In 1739 French scholar and Benedictine monk Bernard de Montfaucon published Bibliotheca Bibliothecarum Manuscriptorum nova in Paris. A catalogue of all the manuscript collections in France and Italy with which Montfaucon was familiar, plus small sections on manuscripts in libraries in Germany, Netherlands and England, this 1669-page work in 2 folio volumes was the first attempt at a continent-wide catalogue of manuscripts. Its emphasis was on medieval and Renaissance texts.
Montfaucon began with a list of all the libraries, institutional and private, for which he published holdings. These included the well-known collections and those of medieval monasteries such as Bobbio, Corbie and Fulda, but also including lesser-known monastic libraries. Then he published a 250-page index of authors and codices. The work then listed the manuscript contents of libraries by country beginning with Italy and the Vatican Library. The work ended with another 160-page index of authors and "rerum" (things). The comprehensive indices make it possible to locate manuscript texts by author and subject. As such it remains the most useful tool for checking the distribution of manuscript texts in European libraries, and their survival in institutions up to the first third of the eighteenth century.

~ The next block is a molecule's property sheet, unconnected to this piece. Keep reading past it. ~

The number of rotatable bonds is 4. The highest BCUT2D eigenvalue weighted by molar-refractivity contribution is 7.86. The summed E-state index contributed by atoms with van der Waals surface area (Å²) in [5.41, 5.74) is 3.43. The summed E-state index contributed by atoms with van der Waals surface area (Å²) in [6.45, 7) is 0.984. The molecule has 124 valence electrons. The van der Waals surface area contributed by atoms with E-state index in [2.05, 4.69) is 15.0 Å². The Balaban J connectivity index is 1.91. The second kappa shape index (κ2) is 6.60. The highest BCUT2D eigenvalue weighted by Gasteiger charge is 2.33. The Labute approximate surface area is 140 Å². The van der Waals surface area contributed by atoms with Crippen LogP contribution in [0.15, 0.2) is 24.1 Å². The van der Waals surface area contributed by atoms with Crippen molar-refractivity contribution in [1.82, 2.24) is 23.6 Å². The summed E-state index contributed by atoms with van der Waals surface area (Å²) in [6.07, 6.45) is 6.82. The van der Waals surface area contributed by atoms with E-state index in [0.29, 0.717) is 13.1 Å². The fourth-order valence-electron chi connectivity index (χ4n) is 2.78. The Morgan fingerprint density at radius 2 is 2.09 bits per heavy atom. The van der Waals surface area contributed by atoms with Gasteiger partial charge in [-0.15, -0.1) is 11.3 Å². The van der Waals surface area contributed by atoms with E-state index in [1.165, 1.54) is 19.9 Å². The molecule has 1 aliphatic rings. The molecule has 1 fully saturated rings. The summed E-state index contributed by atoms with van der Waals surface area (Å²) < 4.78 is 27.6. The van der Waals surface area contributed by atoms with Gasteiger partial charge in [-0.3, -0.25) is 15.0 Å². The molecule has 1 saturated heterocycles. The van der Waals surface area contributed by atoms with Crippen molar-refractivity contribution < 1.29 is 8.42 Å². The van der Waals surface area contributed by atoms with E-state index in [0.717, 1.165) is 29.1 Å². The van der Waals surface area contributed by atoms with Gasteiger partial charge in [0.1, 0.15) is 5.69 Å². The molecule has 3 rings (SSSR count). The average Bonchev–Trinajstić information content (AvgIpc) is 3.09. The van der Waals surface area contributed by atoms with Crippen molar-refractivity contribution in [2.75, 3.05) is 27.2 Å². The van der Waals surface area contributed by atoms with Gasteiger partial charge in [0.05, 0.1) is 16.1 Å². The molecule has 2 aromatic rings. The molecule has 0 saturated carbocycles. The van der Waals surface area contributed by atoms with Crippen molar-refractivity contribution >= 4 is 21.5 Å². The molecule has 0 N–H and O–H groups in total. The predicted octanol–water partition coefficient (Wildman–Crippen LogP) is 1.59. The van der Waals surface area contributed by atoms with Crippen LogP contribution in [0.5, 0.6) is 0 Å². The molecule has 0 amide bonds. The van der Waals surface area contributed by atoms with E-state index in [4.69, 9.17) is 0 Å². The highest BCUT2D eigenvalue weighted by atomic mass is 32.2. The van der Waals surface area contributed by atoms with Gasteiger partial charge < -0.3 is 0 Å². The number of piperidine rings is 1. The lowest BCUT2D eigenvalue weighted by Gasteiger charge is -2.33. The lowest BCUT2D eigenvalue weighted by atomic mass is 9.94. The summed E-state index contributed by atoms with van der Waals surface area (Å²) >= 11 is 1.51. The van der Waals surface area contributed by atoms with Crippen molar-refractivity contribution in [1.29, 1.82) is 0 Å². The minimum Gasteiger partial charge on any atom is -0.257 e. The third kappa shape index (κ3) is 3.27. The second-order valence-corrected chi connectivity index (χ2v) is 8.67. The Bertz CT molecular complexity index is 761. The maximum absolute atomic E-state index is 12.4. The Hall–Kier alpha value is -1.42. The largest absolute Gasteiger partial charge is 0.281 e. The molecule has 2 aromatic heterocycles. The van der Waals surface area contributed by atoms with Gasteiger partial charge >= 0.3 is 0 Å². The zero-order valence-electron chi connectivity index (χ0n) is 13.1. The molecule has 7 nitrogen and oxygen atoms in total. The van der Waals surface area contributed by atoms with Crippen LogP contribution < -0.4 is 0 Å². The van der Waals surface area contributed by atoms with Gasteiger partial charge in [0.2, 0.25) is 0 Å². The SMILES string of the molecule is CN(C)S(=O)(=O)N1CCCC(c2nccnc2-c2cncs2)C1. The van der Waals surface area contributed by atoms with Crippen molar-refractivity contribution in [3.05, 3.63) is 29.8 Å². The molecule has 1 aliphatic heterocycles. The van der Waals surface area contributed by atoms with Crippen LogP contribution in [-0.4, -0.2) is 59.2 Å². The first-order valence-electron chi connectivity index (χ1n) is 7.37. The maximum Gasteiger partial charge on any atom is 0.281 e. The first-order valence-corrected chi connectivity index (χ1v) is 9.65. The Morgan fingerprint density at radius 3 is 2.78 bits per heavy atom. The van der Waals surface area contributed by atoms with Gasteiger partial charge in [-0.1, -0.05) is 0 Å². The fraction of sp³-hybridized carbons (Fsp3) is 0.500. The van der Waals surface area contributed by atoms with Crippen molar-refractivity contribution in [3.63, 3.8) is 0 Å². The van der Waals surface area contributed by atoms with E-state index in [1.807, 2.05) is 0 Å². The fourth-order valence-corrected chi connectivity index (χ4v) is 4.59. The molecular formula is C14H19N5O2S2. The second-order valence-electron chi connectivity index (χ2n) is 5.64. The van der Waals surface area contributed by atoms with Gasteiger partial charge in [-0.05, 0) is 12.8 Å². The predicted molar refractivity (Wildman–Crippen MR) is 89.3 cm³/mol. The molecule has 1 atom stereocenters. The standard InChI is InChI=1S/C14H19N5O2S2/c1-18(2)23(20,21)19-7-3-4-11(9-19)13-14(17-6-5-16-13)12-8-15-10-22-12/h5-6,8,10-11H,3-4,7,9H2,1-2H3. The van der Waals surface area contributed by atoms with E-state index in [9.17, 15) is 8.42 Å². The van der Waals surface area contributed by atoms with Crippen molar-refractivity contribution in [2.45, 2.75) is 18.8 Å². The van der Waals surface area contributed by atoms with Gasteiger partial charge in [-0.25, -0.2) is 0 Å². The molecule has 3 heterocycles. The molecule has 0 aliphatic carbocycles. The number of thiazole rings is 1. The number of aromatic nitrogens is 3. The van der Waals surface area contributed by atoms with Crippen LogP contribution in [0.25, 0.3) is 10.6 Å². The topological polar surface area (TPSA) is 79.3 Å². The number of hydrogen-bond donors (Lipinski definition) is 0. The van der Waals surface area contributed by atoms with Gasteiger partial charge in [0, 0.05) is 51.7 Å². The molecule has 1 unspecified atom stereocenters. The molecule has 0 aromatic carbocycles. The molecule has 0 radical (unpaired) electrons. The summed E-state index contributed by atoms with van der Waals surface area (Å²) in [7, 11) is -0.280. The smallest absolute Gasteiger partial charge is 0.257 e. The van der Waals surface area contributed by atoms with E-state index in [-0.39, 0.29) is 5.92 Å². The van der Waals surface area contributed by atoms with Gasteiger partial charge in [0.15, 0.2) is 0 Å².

Carter & Muir, Printing and the Mind of Man (1967) no. 175, note.